With that said, one additional — extremely important — aspect of doing hard things is this: make sure you have support from people who care about your success. Without my support team there is no way I could have reached my goal. I would not have succeeded without help from the following:

  • God, for giving me everything I have.
  • My dear wife Debbie, who despite thinking I was crazy for running a marathon, gave her complete support and encouragement to me throughout the entire process.
  • My children for not hugging me after I would come home from a training run, but who always hugged me after I showered.
  • My sister Jen for running several long training runs with me, and pushing me during the race.
  • Other friends and family for continually asking me how the training was going and giving me encouragement along the way.
  • Golden at the Runner’s Corner for convincing me to try a new, much lighter pair of shoes. He promised I’d gain at least five minutes during the run. I think it was at least ten.
  • Duane Newman for helping me understand the course and map out a pacing strategy for the race.
  • Many others who have encouraged me along the way.

Running the St. George marathon was an awesome experience and confirmed what I already knew: I can do hard things.

I recommend always having a “do hard things” project on which you are working. Doing so will provide continuous learning and motivation. Don’t shy away; do hard things.


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Book Review: Find Your Great Work

Find Your Great Work“No one ever says: ‘My life’s just too interesting, too stimulating, too provocative, too fulfilling, too engaging…'” All things we do fit into three categories:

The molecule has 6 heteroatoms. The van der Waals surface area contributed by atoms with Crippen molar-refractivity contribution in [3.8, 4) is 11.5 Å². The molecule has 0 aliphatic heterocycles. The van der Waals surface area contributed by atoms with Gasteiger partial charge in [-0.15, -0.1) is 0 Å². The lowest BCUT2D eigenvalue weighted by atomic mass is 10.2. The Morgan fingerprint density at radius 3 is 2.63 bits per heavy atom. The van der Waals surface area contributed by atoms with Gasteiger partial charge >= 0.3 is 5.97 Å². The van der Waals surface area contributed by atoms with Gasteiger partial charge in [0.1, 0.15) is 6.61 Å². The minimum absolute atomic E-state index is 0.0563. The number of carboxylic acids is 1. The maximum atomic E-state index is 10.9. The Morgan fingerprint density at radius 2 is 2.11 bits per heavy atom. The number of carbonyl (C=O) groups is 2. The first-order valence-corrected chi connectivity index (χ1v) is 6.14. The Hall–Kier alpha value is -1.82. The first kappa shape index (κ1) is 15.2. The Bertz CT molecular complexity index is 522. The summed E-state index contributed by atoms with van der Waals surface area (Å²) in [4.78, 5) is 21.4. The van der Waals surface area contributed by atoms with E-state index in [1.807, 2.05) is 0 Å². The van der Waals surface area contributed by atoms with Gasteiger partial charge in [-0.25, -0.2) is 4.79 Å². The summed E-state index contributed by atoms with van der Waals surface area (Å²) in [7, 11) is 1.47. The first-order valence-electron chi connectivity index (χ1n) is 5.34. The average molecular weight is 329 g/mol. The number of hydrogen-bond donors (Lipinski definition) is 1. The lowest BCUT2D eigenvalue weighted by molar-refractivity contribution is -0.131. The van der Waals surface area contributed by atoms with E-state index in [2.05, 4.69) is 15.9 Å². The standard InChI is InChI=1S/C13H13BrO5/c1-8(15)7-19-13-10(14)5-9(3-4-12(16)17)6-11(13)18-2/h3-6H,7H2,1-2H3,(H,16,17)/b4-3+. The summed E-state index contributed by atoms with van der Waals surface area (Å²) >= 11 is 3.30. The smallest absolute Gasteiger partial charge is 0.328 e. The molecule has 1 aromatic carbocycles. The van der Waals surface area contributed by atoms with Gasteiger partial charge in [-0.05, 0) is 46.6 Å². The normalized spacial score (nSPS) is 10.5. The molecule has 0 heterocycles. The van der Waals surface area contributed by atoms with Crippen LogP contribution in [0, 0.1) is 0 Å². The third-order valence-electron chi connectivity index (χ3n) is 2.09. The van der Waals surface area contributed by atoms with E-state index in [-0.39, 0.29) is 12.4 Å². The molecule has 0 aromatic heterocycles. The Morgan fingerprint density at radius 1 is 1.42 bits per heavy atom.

• Bad work: A waste of time, energy and life. Doing it once is one time too many.
  • Good work: The familiar, useful, productive work you do and do well.
  • Great work: The work that matters, inspires, stretches and provokes.

Michael Bungay Stanier offers excellent tidbits of wisdom in his book Find Your Great Work. The book is written in an accessible format to illustrate that many great ideas were born on a napkin; it is about the size of a common napkin and has notes and illustrations drawn on napkins. The author uses maps to demonstrate how to find your great work, understand it and pursue it. He starts by stating five foundational principles:

  • #1: Things only get interesting when you take full responsibility for the choices you make.
  • #2: Changing your focus changes what’s possible.
  • #3: You need to make two choices: what will you say yes to? And what will you say no to?
  • #4: To do great work you must be willing to take a stand, ruffle a few feathers and reset an expectation or three.
  • #5: Great work is not a solo act. You need to welcome others on your journey.

After establishing the foundational principles, Mr. Stanier sets you on the path to finding great work by showing 12 maps. The first three help you figure your Greatness and clarify where you are now. The next three look at the choices you need to make and help you better weigh those choices. The next set of three helps you understand what possibilities you have before you, some of which you already know and some of which you do not. And the final cluster of three moves you to action, taking the next step forward towards your great work. Each map is illustrated in a simple format in which you can insert your own experience and information and it will lead you to understand and develop your work from — good to great.

The world is full of good work. If you want to make a significant contribution, you need to do great work. Finding Your Great Work is an excellent guidebook to help you move in that direction.


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Timely decisions

What does it take to make the right decision? According to a recent post by Seth Godin, the key to making decisions is not time:

First rule of decision making: More time does not create better decisions. In fact, it usually decreases the quality of the decision.

So if taking more time decreases the quality of your decisions, what can you do to increase it? Seth goes on to say: